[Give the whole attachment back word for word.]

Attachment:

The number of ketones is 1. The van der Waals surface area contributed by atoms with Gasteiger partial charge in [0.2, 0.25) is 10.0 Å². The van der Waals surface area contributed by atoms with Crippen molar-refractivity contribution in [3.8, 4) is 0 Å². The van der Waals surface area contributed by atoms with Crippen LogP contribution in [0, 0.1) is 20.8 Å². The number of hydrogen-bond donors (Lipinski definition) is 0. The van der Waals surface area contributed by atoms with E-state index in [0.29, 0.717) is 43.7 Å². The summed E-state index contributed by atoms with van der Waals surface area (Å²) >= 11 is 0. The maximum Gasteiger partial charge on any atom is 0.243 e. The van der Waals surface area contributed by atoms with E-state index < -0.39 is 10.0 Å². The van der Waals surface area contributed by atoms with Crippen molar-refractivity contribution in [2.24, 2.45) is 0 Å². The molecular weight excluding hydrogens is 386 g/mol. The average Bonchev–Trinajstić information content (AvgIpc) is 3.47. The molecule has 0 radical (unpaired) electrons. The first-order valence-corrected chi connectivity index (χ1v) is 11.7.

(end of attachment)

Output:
The number of ketones is 1. The van der Waals surface area contributed by atoms with Gasteiger partial charge in [0.2, 0.25) is 10.0 Å². The van der Waals surface area contributed by atoms with Crippen molar-refractivity contribution in [3.8, 4) is 0 Å². The van der Waals surface area contributed by atoms with Crippen LogP contribution in [0, 0.1) is 20.8 Å². The number of hydrogen-bond donors (Lipinski definition) is 0. The van der Waals surface area contributed by atoms with E-state index in [0.29, 0.717) is 43.7 Å². The summed E-state index contributed by atoms with van der Waals surface area (Å²) >= 11 is 0. The maximum Gasteiger partial charge on any atom is 0.243 e. The van der Waals surface area contributed by atoms with E-state index < -0.39 is 10.0 Å². The van der Waals surface area contributed by atoms with Crippen molar-refractivity contribution in [2.24, 2.45) is 0 Å². The molecular weight excluding hydrogens is 386 g/mol. The average Bonchev–Trinajstić information content (AvgIpc) is 3.47. The molecule has 0 radical (unpaired) electrons. The first-order valence-corrected chi connectivity index (χ1v) is 11.7.